The carpark at Scotston Beach, (the road sign is for Scotstown Beach, but the O&S map says Scotston, so take your pick), is about a mile from the junction along a single track road. It was quite busy with about half a dozen cars already there. While we were getting our gear on, (full waterproofs of course although it was actually dry just very windy and very cold), a woman stopped to chat and suggested that we headed south on the beach, that way we would be walking into the wind at the start of our walk but at our backs on the way home. We ignored this of course and headed north along the beach towards the gas terminal.

Gas Terminal & Turbulent Seas

We had no particular plan for the day but I had hoped to walk as far along the beach as possible, maybe even as far as the lighthouse at Rattray Head, but it was never going to happen. With the wind coming in over our right shoulder and helping a little it was still uncomfortable walking and although the wind meant that the sea was spectacular to look at we were not having any fun!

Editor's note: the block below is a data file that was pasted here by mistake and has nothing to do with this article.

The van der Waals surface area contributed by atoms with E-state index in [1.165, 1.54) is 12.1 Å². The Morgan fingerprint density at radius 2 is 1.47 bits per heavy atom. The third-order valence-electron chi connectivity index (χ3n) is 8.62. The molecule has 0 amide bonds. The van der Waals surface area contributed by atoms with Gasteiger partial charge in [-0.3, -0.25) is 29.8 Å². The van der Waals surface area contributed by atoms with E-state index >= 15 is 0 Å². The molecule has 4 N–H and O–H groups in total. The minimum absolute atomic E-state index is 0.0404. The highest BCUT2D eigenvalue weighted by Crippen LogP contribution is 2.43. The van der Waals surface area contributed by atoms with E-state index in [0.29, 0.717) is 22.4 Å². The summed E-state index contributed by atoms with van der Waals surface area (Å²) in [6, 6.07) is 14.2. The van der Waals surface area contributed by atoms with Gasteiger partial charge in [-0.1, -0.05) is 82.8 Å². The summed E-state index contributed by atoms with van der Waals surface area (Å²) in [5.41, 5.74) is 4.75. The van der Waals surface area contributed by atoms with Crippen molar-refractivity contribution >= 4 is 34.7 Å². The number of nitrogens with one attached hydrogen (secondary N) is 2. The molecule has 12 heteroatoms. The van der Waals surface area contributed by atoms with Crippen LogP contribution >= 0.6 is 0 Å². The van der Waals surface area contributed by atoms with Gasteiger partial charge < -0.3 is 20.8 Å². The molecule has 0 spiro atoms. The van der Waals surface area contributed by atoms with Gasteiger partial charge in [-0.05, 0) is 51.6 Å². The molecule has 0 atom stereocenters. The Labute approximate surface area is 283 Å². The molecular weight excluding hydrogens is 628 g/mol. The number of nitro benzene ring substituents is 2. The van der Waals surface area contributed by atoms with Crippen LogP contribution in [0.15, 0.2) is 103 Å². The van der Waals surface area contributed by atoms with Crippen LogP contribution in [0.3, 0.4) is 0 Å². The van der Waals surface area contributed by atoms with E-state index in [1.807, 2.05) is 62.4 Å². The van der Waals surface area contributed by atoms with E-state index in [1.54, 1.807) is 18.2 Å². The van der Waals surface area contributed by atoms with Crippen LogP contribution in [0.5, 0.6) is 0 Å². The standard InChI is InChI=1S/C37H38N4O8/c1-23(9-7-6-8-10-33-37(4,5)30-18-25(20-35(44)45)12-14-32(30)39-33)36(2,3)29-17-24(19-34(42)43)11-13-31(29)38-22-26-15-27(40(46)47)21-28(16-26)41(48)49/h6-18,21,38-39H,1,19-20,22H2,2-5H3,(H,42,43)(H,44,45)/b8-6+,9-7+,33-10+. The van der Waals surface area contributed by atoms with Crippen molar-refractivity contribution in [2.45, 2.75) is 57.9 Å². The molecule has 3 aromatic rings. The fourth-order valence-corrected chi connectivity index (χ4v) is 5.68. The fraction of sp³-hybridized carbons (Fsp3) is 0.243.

Looking South

In the end the decision to turn back was taken for us when we arrived at the Blackwater River mouth and it was obvious we were not going to be able to ford it. The tide was well in and with no apparent way across we decided that we'd go up into the dunes and see if we could find a way back that had some shelter from the wind.

Journey's End

We were lucky in that there was a well trodden path on the far side on the dunes and, although it didn't shelter us completely, it did feel a little more comfortable to walk in. It's another fantastic dune system similar, if not as extensive as the Mennie Estate further south. We'll just need to hope that we can keep it secret from any American billionaire a******s who might want to do us natives a favour and dig it all up to build a golf course we don't need. Still maybe the view of the gas terminal might be too off-putting for his guest's sensibilities!

Industry and Dunes

Anyway not much else to say. By now it was beginning to rain and by the time we got back to the car only the dogs seemed reluctant to call it a day. The weather forecast for Saturday is really bad and brightening up to miserable on Sunday so this will probably be the only post this weekend. Still it's only February!!